Digital Etiquette and Polite

Dear Ms. Smartphone: I used to teach cotillion classes for eight and ten year olds. Business has sort of dried up, so I was thinking of retooling and getting kids ready for phones. Basically, etiquette for new phone users. I looked on the Internet for a class like this but thought I would ask for your help too. Virginia.

Dear Virginia: It sounds like a good idea, but I hope you will pitch the phone etiquette class towards older kids as eight and ten -year-olds don’t need a phone. For readers who are not familiar with cotillion, it is a class, often taught in the South, where kids are taught to be polite, respectful members of their community. To quote Southern Living,  it’s a rite of passage…parents see them as a way for their children to learn social graces.

Cotillion may be old-fashioned, but, whenever we have beginners, it’s useful to provide some training and hands-on instruction. Think of teens as “provisional drivers.”
We don’t let new drivers on the road until they spend many hours in the classroom, and then on the road practicing with experienced drivers. Since tween users will spend upwards of 7 hours a day with their phones your class might get them off to a better start.

To help you organize this class, and make the material memorable for young people, I came up with an acronym called, “POLITE.”  Here are some “polite ideas” for the lesson plan:


P: Person-to-person connectivity should always take priority over the phone. In the presence of other people, it’s vital to put down the phone and connect one-to-one. This rule holds whether you are at home with your parents, or eating out with friends. A couple of years ago, the term P-Phub entered our vernacular. It describes situations where people feel dissed and left out because the people they with are prioritizing attention to their phones. That said, in modern friendships phone users, especially teens, like to meet in person and share favorite pictures, videos, and texts back and forth.

O: ”Off” stands for the ‘off’ button, usually found on the side of the device. From time to time users need to activate it so that they  reset the system and get it working again. It’s also important to be ‘off’, after you have spent time online.  Refresh your own system by taking a trip outside and walk or bike, but leave the phone at home. And, in the evening, an hour or so before bedtime, turn the phone off completely (or put it in airplane mode). Importantly, situate it in a different room so that you do not disrupt the quality of your sleep.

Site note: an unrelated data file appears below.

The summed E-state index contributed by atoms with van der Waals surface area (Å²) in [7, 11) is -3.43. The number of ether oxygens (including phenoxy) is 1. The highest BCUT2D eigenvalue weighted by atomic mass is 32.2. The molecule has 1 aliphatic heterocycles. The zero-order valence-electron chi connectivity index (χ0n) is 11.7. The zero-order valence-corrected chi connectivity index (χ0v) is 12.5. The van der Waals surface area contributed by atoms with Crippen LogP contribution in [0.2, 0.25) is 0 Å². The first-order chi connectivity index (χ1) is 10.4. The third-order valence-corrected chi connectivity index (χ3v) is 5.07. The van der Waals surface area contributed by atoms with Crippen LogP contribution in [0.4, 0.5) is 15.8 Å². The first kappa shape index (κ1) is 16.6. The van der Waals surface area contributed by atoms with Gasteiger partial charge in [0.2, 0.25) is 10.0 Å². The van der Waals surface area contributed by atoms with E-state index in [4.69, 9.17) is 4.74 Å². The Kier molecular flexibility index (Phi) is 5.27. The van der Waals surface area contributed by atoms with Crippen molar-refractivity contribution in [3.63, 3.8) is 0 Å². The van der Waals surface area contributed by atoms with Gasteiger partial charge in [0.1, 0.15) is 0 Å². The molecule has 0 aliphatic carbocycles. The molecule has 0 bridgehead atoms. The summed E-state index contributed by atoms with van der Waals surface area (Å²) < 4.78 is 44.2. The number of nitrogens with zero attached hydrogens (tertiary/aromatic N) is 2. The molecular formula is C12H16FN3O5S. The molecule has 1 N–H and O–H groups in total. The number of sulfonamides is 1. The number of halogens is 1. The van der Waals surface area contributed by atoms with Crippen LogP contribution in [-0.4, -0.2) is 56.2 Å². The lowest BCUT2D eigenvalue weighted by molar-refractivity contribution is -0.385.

L: Likes are well, likeable. The problem is that on social media they create a false sense of friendship and self-worth. They provide the veneer of friendship, but do not substitute for real conversation, exchange, and empathy. Teens on social media challenge themselves to have the most followers and the greatest number of likes on social media. But these are often just numbers and that do not nourish real relationships. 

I: The information pushed to us via online news and social media occurs in a filter bubble. At the center of the filter bubble is “I.” An algorithm dishes up content which is particular to “I’s” expressed interests or tastes. It is designed to keep your attention and time spent on the screen.  Your opinions, attitudes and predilections- are continually being reinforced. “I” can limit your openness to new ideas and insights. In last week’s column, DearSmartphone suggested how to seek an alternative, a daily antidote.

T: Turn down your voice  and turn down notifications. These are the two issues that will come to mind when your students reflect on digital etiquette. Yes, it is bad manners to speak on the phone in a public place when others might overhear the conversation. And it’s not a good idea to wear headsets in public either. It’s easy to get distracted and trip, or walk into a moving vehicle. Text notifications provide similar distraction and there’s no need to have every app notify you on demand. Tamp them down.

E: Etiquette for phones is important for everyone’s well-being, not just new users. The steps we can take are important: turn down (avoid) conversations in public and those pesky notifications. Observe your personal filter bubbles, and most of all, be present for real people in your life. These all coincide with the principals of mindfulness. When you resist multitasking, and give your full attention to the moment phone etiquette takes care of itself. 

Good luck with the class for tweens, and your effort to set them on a polite path. Let me know how it goes and circle back for more ideas.